There’s a reason the Title IX argument on campus sounds one-sided: It is.
This isn’t to say that the stories and arguments of activists are invalid; it’s that the voices of the administration are silent and dismissive.
The various BuzzFeed articles, Yik Yak rants and Facebook posts are screaming for a response from the administration — a response beyond the inhuman emails and surveys. Collectively, it sends the message that traditional means of communication are not working.
Students are resorting to these unconventional methods of relaying information for two reasons: The first reason being the lack of substantive feedback from college officials, the second being the fact that students are actually engaging.
As a result of the unconventionality of the activists’ methods, college officials have focused their attention on the medium of publication, rather than the message. In other instances, the posts have been ignored completely. This is arrogant and immature.
It’s true that BuzzFeed, Yik Yak and other forms of social media aren’t necessarily legitimate or professional, but disregarding the posts as meaningless ignores the reason they are made in the first place: Students are frustrated.
By criticizing or ignoring activists’ efforts, the administration is only distancing themselves from the campus community and making it more difficult for students to come forward and communicate.
Rather than directly address the concerns and posts published, President Teresa Amott criticized social media in this year’s State of the College address. Student Senate similarly disregarded the social media posts made about Bon Appétit in last winter’s Dining Services Forum.
The student body understands the professionality and legitimacy of certain channels of communication. We understand that anyone with a laptop has the ability to post to YikYak or BuzzFeed. We know that anyone can speak out on social media too.
But the medium isn’t the point.
The point is that someone is angry. Someone feels that their voice isn’t being heard, and that’s not their problem — that’s the problem of the administration.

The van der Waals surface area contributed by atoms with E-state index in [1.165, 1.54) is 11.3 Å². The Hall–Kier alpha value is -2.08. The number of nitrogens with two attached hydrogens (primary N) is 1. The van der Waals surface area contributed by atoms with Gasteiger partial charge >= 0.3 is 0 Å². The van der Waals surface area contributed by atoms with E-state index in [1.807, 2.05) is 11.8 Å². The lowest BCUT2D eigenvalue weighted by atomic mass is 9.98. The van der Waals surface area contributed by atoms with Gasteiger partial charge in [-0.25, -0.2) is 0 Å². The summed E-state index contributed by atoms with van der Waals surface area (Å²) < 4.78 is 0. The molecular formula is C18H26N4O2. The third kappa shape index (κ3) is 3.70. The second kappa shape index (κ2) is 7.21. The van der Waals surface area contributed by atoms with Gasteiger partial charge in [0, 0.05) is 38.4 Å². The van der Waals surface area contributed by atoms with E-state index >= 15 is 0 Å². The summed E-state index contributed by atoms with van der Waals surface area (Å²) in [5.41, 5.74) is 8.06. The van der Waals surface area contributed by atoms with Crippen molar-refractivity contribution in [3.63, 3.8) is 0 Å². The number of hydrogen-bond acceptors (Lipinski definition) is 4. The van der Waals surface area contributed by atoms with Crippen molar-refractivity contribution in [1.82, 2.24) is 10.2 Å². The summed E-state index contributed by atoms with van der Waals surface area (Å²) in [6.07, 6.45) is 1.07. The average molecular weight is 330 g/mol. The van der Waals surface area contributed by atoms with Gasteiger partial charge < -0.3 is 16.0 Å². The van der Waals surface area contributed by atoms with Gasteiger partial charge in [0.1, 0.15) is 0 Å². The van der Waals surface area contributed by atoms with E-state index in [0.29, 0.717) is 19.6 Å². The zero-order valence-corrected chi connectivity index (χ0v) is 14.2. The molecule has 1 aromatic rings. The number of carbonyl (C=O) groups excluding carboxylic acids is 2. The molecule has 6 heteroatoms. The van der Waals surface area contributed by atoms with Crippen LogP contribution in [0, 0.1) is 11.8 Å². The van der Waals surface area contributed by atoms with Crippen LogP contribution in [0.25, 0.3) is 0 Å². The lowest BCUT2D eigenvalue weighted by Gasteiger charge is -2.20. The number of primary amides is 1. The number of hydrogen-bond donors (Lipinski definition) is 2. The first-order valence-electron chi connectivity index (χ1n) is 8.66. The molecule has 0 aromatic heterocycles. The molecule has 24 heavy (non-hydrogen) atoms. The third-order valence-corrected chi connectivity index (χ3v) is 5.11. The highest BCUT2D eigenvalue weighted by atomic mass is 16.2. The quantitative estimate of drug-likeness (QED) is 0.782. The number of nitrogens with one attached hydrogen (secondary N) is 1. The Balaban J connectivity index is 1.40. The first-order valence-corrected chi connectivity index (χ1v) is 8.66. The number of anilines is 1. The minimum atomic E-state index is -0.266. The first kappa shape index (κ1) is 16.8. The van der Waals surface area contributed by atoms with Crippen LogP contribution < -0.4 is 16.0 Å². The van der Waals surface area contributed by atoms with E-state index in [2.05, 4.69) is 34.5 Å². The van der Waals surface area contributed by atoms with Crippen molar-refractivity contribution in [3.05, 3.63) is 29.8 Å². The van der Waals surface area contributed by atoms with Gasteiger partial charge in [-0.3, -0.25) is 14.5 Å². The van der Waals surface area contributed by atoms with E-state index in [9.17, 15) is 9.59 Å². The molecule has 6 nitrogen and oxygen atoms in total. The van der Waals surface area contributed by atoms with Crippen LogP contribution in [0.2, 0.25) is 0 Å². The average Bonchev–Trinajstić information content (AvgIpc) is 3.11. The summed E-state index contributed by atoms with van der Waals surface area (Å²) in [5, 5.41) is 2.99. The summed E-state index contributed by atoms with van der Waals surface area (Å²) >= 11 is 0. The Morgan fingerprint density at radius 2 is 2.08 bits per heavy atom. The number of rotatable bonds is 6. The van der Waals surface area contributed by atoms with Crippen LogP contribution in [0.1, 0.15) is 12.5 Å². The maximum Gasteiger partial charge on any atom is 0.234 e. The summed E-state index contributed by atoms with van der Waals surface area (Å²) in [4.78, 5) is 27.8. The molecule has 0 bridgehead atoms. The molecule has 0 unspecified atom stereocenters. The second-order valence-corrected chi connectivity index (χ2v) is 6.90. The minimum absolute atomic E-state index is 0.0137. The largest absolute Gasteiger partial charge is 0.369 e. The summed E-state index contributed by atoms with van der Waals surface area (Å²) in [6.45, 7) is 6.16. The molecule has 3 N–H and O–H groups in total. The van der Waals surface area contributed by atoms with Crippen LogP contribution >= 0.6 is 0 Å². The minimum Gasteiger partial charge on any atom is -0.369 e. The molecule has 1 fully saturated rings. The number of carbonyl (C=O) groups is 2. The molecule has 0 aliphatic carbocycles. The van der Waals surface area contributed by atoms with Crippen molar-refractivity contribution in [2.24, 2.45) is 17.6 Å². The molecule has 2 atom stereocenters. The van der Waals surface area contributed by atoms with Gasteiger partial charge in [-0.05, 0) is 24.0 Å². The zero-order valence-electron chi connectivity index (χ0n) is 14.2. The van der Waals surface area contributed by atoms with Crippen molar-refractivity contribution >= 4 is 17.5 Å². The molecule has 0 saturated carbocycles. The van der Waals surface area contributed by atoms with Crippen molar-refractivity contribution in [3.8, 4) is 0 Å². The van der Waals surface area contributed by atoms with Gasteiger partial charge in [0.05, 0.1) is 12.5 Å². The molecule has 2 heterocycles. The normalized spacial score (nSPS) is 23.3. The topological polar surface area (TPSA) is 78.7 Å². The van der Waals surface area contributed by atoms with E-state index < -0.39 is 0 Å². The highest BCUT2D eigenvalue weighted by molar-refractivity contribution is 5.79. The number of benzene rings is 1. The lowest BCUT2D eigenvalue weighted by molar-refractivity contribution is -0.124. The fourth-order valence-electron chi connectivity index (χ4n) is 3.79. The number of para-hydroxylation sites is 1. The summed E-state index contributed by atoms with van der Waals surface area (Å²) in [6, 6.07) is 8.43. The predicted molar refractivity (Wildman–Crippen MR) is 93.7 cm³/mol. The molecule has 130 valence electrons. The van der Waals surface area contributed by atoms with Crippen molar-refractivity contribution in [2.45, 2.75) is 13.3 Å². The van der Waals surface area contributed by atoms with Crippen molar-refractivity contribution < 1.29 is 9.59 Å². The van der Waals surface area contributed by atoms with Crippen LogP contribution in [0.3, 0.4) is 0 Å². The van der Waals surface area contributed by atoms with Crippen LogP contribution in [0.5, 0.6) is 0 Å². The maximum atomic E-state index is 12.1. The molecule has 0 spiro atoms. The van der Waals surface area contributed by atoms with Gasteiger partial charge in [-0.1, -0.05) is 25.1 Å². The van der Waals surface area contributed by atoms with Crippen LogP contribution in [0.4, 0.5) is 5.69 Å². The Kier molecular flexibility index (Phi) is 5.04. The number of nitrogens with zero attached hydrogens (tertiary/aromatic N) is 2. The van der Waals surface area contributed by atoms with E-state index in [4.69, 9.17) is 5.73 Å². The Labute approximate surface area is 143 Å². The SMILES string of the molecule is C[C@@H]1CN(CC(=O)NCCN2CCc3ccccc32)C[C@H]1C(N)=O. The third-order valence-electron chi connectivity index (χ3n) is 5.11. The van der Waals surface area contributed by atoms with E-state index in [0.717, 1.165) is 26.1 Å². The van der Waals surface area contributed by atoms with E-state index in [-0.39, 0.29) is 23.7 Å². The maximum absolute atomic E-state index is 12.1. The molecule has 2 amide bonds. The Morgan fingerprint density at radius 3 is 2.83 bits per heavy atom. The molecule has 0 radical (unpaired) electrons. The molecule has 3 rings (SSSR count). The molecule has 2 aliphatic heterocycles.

In addition to their disregard, college officials already have a history of ineffective communication. This issue comes up repeatedly in campus protests regarding mental health, diversity and Title IX inefficiencies. This isn’t the first Embers about administrative communication either; if change isn’t made, it’s unlikely to be the last.
From the perspective of our editors and reporters, student frustration is justified. We’ve published three different perspectives on sexual assault and the Title IX process, as well as other articles on protests and sexual assault statistics. On this topic, we’ve never received a direct response from college officials.
The reason TKS hasn’t reported more on Title IX, as much as we want to give a story justice, is because we need someone from the administration to talk about their perspective. We don’t have that. From a reporter’s perspective, that shuts us down and keeps us from reporting a story in a balanced, ethical and legal way.
We see information coming from a single direction. It’s possible the college is indeed implementing change to make things better, but students aren’t aware of what’s going on. The lack of unity on important issues discourages understanding between both parties and will only lead to more suspicion of the efficacy of the administration.
How can college officials get their message to us?
We suggest implementing the regular campus-wide meetings that were promised to us two years ago; public forums that are scheduled at accessible times; official addresses that are actually advertised to the student body; channels of communication that make more of an effort to reach more students; and most importantly, rhetoric that isn’t dismissive.
After years of our grievances, you owe us this much.